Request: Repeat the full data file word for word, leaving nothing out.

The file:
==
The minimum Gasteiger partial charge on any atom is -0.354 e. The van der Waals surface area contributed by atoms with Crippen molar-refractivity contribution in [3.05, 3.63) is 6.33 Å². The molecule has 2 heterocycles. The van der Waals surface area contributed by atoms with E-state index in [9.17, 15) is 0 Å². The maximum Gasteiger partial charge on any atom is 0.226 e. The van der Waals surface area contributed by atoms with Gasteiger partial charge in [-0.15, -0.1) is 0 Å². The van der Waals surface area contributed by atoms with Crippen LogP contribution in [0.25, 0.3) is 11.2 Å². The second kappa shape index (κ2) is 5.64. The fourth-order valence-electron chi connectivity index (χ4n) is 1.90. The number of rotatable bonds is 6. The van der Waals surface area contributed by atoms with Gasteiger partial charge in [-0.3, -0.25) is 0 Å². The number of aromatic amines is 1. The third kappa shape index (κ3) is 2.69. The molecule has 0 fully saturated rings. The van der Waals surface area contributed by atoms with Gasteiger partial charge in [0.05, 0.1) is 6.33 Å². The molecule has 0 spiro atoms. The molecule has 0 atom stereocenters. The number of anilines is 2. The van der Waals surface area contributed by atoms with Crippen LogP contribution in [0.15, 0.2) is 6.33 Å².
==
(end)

The minimum Gasteiger partial charge on any atom is -0.354 e. The van der Waals surface area contributed by atoms with Crippen molar-refractivity contribution in [3.05, 3.63) is 6.33 Å². The molecule has 2 heterocycles. The van der Waals surface area contributed by atoms with E-state index in [9.17, 15) is 0 Å². The maximum Gasteiger partial charge on any atom is 0.226 e. The van der Waals surface area contributed by atoms with Gasteiger partial charge in [-0.15, -0.1) is 0 Å². The van der Waals surface area contributed by atoms with Crippen LogP contribution in [0.25, 0.3) is 11.2 Å². The second kappa shape index (κ2) is 5.64. The fourth-order valence-electron chi connectivity index (χ4n) is 1.90. The number of rotatable bonds is 6. The van der Waals surface area contributed by atoms with Gasteiger partial charge in [-0.3, -0.25) is 0 Å². The number of aromatic amines is 1. The third kappa shape index (κ3) is 2.69. The molecule has 0 fully saturated rings. The van der Waals surface area contributed by atoms with Gasteiger partial charge in [0.05, 0.1) is 6.33 Å². The molecule has 0 spiro atoms. The molecule has 0 atom stereocenters. The number of anilines is 2. The van der Waals surface area contributed by atoms with Crippen LogP contribution in [0.15, 0.2) is 6.33 Å².